GSBS Student Publications


Protein-DNA interactions at the H4-site III upstream transcriptional element of a cell cycle regulated histone H4 gene: differences in normal versus tumor cells

Publication Date


UMMS Affiliation

Graduate School of Biomedical Sciences; Department of Cell Biology

Document Type



Life Sciences | Medicine and Health Sciences


Upstream sequences of the H4 histone gene FO108 located between nt -418 to -213 are stimulatory for in vivo transcription. This domain contains one protein/DNA interaction site (H4-Site III) that binds factor H4UA-1. Based on methylation interference, copper-phenanthroline protection, and competition assays, we show that H4UA-1 interacts with sequences between nt -345 to -332 containing an element displaying sequence-similarity with the thyroid hormone response element (TRE). Using gel retardation assays, we also demonstrate that H4UA-1 binding activity is abolished at low concentrations of Zn2+ (0.75 mM), a characteristic shared with the thyroid hormone (TH) receptor DNA binding protein. Interestingly, phosphatase-treatment of nuclear proteins inhibits formation of the H4UA-1 protein/DNA complex, although a complex with higher mobility (H4UA-1b) can be detected; both complexes share identical protein-DNA contacts and competition behaviors. These findings suggest that phosphorylation may be involved in the regulation of H4-Site III protein/DNA interactions by directly altering protein/protein associations. H4-Site III interactions were examined in several cell culture systems during cell growth and differentiation. We find that H4UA-1 binding activity is present during the cell cycle of both normal diploid and transformed cells. However, during differentiation of normal diploid rat calvarial osteoblasts, we observe a selective loss of the H4UA-1/H4-Site III interaction, concomitant with an increase of the H4UA-1b/H4-Site III complex, indicating modifications in the heteromeric nature of protein/DNA interactions during downregulation of transcription at the cessation of proliferation. Transformed cells have elevated levels of H4UA-1, whereas H4UA-1b is predominantly present in normal diploid cells; this alteration in the ratio of H4UA-1 and H4UA-1b binding activities may reflect deregulation of H4-Site III interactions in transformed cells. We propose that H4-Site III interactions may contribute, together with protein/DNA interactions at proximal regulatory sequences, in determining the level of H4-FO108 histone gene transcription.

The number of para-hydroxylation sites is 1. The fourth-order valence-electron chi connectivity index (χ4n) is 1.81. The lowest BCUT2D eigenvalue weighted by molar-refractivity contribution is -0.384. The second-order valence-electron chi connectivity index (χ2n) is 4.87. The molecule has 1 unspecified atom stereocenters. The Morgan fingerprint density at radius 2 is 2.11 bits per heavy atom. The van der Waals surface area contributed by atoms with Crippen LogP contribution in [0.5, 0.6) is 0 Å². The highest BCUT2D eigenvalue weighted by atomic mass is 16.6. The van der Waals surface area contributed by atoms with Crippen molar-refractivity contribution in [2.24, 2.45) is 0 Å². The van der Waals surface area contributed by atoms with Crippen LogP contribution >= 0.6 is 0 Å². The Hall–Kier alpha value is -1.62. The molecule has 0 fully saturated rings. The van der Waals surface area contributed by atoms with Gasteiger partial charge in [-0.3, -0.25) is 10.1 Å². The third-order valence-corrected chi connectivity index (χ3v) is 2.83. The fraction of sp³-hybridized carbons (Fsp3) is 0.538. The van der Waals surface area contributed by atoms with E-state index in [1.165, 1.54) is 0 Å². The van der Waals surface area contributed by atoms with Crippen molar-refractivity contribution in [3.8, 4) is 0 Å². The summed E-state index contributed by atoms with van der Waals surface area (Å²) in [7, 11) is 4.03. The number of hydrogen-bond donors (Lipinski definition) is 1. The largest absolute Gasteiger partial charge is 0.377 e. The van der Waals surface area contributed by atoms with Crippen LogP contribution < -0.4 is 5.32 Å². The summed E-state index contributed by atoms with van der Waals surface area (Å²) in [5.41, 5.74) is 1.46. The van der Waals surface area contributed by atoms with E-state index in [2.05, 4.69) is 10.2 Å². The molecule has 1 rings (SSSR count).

DOI of Published Version



J Cell Biochem. 1992 May;49(1):93-110. Link to article on publisher's site

Journal/Book/Conference Title

Journal of cellular biochemistry

Related Resources

Link to Article in PubMed

PubMed ID